Hospitality

On many of the quarterland farms on the Island, it was always the custom to provide hospitality, food and shelter for the wandering beggars who travelled about the roads; people who got their living by ‘going about the houses’ as

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Manx Fairytale – The Boyhood of Lugh

Long centuries ago, when Manannan Mac Lir was ruling in Mann, and when his court was famous over all the world for brave warriors and wise men, Lugh of the Long Arm was sent over from Erin to be brought

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Laa’l Breeshey – St Bridget’s Day

It was customary to keep this festival on the eve of the first of February, in honour of the Irish lady who came over to the Isle of Man to receive the veil from St. Maughold. The custom was to

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Saint Bridget’s Night

A way back in the times long past there was a woman called Nan Quine living with her husband Tom, and their one child Paie, in a bit of a croft on the track that goes up from the shore

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Caillagh ny Gueshagh / Caillagh ny Groamagh

Every ditch had to be full of rain or snow on St Bridget’s Day so that the old Caillagh, or hag, could not gather brasnags or faggots (sticks) for firing. If she could lay in a stock of firing on

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Invocation to Saint Bridget

As Laa’l Breeshey (St Bridget’s Day) approaches on 1st February, here is a Manx Folksong ‘Invocation to St Bridget’. The first link provides the sheet music and words. The second and third links are two sound files where you can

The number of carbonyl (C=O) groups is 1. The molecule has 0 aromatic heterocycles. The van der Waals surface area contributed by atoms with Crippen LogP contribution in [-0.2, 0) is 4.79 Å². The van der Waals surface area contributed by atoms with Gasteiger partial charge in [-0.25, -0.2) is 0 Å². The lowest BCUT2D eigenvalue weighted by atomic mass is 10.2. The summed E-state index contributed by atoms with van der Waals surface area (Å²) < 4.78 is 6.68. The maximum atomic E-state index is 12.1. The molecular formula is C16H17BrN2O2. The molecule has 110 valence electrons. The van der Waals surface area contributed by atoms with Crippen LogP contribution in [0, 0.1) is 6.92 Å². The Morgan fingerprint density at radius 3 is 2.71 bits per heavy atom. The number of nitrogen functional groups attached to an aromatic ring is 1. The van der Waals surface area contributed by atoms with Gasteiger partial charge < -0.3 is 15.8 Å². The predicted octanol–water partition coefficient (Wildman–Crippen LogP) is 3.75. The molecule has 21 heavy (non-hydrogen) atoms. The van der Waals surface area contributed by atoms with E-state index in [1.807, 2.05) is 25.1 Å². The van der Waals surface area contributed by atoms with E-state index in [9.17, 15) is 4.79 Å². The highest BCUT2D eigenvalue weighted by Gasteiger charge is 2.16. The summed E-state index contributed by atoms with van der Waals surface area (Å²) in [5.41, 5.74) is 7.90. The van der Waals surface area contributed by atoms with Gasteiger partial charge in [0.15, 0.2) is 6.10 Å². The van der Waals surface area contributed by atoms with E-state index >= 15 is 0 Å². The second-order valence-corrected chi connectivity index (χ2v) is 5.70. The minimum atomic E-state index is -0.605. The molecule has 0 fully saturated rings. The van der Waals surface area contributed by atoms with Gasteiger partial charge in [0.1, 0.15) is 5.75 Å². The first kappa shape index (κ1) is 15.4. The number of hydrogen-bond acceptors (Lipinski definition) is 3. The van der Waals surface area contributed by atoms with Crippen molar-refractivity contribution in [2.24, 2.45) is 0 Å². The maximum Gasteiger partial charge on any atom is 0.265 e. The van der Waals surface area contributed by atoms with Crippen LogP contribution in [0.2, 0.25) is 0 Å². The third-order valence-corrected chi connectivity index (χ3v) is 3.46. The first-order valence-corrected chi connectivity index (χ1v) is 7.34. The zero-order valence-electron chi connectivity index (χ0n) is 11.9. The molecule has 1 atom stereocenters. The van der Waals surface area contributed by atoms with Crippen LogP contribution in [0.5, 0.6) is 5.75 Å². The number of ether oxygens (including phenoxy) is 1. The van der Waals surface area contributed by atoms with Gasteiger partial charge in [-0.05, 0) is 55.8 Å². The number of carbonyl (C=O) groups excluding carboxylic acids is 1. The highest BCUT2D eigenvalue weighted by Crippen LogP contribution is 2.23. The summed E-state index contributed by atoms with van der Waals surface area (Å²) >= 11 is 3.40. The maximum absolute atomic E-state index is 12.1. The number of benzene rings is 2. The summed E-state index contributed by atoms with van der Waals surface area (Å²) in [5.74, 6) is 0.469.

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In Corna Dale

Seven hundred years ago and three added on to that, and on a midsummer day, Corna Dale lay bathed in the morning sun. The thunder storm of the previous night had left the air fresh and cool and in the

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Lord of the Stormy Headlands

“O Manannan, Lord of the stormy headlands, Cast thy mantle over us now!” The above lines were perhaps a charm, or part of a charm, for invisibility or protection by means of the magic mist with which he enwreathed the

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The House on the Hill

Ay! the farmhouse is shuttered an’ empty, An’ the wans that lived theer is all gone; No smook from the chimley goes curlin’, For the days o’ that li’l crof’ is done.   No dog barks a half-warnin’ welcome; No

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Fairies & Mortals

The airs of two or three Manx songs have the name of being ‘fairy tunes’ which were overheard in lonely places, especially on the banks of streams. Other melodies from the Middle World are ‘Tappaghyn Jiargey’ (The Red Topknots) and

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